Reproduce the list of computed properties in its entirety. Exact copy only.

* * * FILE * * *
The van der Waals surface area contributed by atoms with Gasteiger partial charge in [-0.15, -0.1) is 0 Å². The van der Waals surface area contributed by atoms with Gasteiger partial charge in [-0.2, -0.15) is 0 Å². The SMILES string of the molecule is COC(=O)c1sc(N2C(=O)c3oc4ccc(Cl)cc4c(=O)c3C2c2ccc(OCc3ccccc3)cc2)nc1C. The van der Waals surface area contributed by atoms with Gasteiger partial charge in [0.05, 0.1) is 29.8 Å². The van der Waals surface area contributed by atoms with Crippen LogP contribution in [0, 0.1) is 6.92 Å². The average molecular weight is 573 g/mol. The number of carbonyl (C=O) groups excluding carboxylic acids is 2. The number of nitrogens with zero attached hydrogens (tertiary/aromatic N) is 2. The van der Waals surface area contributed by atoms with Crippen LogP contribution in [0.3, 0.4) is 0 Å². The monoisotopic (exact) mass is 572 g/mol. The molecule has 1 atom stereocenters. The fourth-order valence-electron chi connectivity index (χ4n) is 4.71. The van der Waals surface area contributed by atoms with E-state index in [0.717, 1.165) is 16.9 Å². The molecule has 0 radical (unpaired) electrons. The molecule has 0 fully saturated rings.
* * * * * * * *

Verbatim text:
The van der Waals surface area contributed by atoms with Gasteiger partial charge in [-0.15, -0.1) is 0 Å². The van der Waals surface area contributed by atoms with Gasteiger partial charge in [-0.2, -0.15) is 0 Å². The SMILES string of the molecule is COC(=O)c1sc(N2C(=O)c3oc4ccc(Cl)cc4c(=O)c3C2c2ccc(OCc3ccccc3)cc2)nc1C. The van der Waals surface area contributed by atoms with Gasteiger partial charge in [0.05, 0.1) is 29.8 Å². The van der Waals surface area contributed by atoms with Crippen LogP contribution in [0, 0.1) is 6.92 Å². The average molecular weight is 573 g/mol. The number of carbonyl (C=O) groups excluding carboxylic acids is 2. The number of nitrogens with zero attached hydrogens (tertiary/aromatic N) is 2. The van der Waals surface area contributed by atoms with Crippen LogP contribution in [0.3, 0.4) is 0 Å². The monoisotopic (exact) mass is 572 g/mol. The molecule has 1 atom stereocenters. The fourth-order valence-electron chi connectivity index (χ4n) is 4.71. The van der Waals surface area contributed by atoms with E-state index in [0.717, 1.165) is 16.9 Å². The molecule has 0 radical (unpaired) electrons. The molecule has 0 fully saturated rings.